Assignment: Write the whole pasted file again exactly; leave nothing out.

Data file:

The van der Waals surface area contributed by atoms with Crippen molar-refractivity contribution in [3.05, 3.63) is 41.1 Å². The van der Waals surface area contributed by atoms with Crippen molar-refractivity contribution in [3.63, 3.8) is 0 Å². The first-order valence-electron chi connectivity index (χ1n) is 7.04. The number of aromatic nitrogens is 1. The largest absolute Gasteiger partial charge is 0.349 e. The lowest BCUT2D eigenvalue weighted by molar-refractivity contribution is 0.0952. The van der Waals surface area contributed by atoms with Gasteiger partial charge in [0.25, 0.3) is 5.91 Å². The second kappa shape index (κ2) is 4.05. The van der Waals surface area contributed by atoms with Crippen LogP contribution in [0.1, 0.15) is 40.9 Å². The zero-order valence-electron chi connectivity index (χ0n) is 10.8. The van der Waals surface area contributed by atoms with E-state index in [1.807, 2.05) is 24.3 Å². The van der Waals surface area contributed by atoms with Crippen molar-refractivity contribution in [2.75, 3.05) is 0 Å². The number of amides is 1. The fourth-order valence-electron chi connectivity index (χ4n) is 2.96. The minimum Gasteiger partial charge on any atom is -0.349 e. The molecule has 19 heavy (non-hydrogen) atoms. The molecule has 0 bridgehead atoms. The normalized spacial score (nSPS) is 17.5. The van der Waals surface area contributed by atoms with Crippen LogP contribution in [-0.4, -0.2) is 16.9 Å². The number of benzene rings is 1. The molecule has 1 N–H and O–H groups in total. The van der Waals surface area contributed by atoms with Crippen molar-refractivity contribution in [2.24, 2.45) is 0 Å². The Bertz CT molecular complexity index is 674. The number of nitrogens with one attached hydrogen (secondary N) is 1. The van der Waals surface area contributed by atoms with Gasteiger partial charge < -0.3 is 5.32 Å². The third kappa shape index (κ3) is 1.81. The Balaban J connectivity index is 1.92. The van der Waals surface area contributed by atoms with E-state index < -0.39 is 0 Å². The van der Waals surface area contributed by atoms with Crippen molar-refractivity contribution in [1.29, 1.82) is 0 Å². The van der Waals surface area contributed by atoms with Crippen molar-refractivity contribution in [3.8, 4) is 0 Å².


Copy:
The van der Waals surface area contributed by atoms with Crippen molar-refractivity contribution in [3.05, 3.63) is 41.1 Å². The van der Waals surface area contributed by atoms with Crippen molar-refractivity contribution in [3.63, 3.8) is 0 Å². The first-order valence-electron chi connectivity index (χ1n) is 7.04. The number of aromatic nitrogens is 1. The largest absolute Gasteiger partial charge is 0.349 e. The lowest BCUT2D eigenvalue weighted by molar-refractivity contribution is 0.0952. The van der Waals surface area contributed by atoms with Gasteiger partial charge in [0.25, 0.3) is 5.91 Å². The second kappa shape index (κ2) is 4.05. The van der Waals surface area contributed by atoms with Crippen LogP contribution in [0.1, 0.15) is 40.9 Å². The zero-order valence-electron chi connectivity index (χ0n) is 10.8. The van der Waals surface area contributed by atoms with E-state index in [1.807, 2.05) is 24.3 Å². The van der Waals surface area contributed by atoms with Crippen molar-refractivity contribution in [2.75, 3.05) is 0 Å². The number of amides is 1. The fourth-order valence-electron chi connectivity index (χ4n) is 2.96. The minimum Gasteiger partial charge on any atom is -0.349 e. The molecule has 19 heavy (non-hydrogen) atoms. The molecule has 0 bridgehead atoms. The normalized spacial score (nSPS) is 17.5. The van der Waals surface area contributed by atoms with Crippen LogP contribution in [-0.4, -0.2) is 16.9 Å². The number of benzene rings is 1. The molecule has 1 N–H and O–H groups in total. The van der Waals surface area contributed by atoms with Crippen molar-refractivity contribution in [2.24, 2.45) is 0 Å². The Bertz CT molecular complexity index is 674. The number of nitrogens with one attached hydrogen (secondary N) is 1. The van der Waals surface area contributed by atoms with Gasteiger partial charge < -0.3 is 5.32 Å². The third kappa shape index (κ3) is 1.81. The Balaban J connectivity index is 1.92. The van der Waals surface area contributed by atoms with E-state index < -0.39 is 0 Å². The van der Waals surface area contributed by atoms with Crippen molar-refractivity contribution in [1.29, 1.82) is 0 Å². The van der Waals surface area contributed by atoms with Crippen molar-refractivity contribution in [3.8, 4) is 0 Å².